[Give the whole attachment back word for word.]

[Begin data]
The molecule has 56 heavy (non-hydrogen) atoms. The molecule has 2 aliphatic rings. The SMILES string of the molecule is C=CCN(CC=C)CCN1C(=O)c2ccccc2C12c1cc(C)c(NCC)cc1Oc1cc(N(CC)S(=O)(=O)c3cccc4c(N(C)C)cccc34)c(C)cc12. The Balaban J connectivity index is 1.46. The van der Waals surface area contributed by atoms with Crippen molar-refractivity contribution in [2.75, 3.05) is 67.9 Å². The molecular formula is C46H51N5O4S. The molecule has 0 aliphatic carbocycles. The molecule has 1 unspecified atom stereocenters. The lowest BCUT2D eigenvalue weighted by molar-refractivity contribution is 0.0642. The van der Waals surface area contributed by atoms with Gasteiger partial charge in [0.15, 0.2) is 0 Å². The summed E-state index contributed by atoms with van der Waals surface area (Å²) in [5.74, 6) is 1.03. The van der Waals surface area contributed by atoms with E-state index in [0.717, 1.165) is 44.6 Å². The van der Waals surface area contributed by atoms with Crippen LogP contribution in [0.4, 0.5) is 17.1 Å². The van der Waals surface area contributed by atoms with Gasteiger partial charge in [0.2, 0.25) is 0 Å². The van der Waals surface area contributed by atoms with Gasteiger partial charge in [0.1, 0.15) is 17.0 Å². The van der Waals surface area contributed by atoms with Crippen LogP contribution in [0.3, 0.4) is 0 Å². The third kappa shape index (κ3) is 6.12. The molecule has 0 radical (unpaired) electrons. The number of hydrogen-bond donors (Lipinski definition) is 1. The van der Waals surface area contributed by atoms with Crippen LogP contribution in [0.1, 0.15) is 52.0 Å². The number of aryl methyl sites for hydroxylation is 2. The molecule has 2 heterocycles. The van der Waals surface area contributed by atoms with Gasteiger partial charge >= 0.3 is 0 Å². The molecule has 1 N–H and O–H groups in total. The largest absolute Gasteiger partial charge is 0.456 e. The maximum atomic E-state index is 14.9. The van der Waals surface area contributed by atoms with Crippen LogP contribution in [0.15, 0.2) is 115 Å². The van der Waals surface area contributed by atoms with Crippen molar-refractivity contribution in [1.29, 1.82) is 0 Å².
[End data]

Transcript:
The molecule has 56 heavy (non-hydrogen) atoms. The molecule has 2 aliphatic rings. The SMILES string of the molecule is C=CCN(CC=C)CCN1C(=O)c2ccccc2C12c1cc(C)c(NCC)cc1Oc1cc(N(CC)S(=O)(=O)c3cccc4c(N(C)C)cccc34)c(C)cc12. The Balaban J connectivity index is 1.46. The van der Waals surface area contributed by atoms with Crippen molar-refractivity contribution in [2.75, 3.05) is 67.9 Å². The molecular formula is C46H51N5O4S. The molecule has 0 aliphatic carbocycles. The molecule has 1 unspecified atom stereocenters. The lowest BCUT2D eigenvalue weighted by molar-refractivity contribution is 0.0642. The van der Waals surface area contributed by atoms with Gasteiger partial charge in [0.15, 0.2) is 0 Å². The summed E-state index contributed by atoms with van der Waals surface area (Å²) in [5.74, 6) is 1.03. The van der Waals surface area contributed by atoms with E-state index in [0.717, 1.165) is 44.6 Å². The van der Waals surface area contributed by atoms with Crippen LogP contribution in [0.4, 0.5) is 17.1 Å². The van der Waals surface area contributed by atoms with Gasteiger partial charge in [0.2, 0.25) is 0 Å². The van der Waals surface area contributed by atoms with Gasteiger partial charge in [0.1, 0.15) is 17.0 Å². The van der Waals surface area contributed by atoms with Crippen LogP contribution in [0.3, 0.4) is 0 Å². The third kappa shape index (κ3) is 6.12. The molecule has 0 radical (unpaired) electrons. The number of hydrogen-bond donors (Lipinski definition) is 1. The van der Waals surface area contributed by atoms with Crippen LogP contribution in [0.1, 0.15) is 52.0 Å². The number of aryl methyl sites for hydroxylation is 2. The molecule has 2 heterocycles. The van der Waals surface area contributed by atoms with Gasteiger partial charge >= 0.3 is 0 Å². The molecule has 1 N–H and O–H groups in total. The largest absolute Gasteiger partial charge is 0.456 e. The maximum atomic E-state index is 14.9. The van der Waals surface area contributed by atoms with Crippen LogP contribution in [0.15, 0.2) is 115 Å². The van der Waals surface area contributed by atoms with Crippen molar-refractivity contribution in [1.29, 1.82) is 0 Å².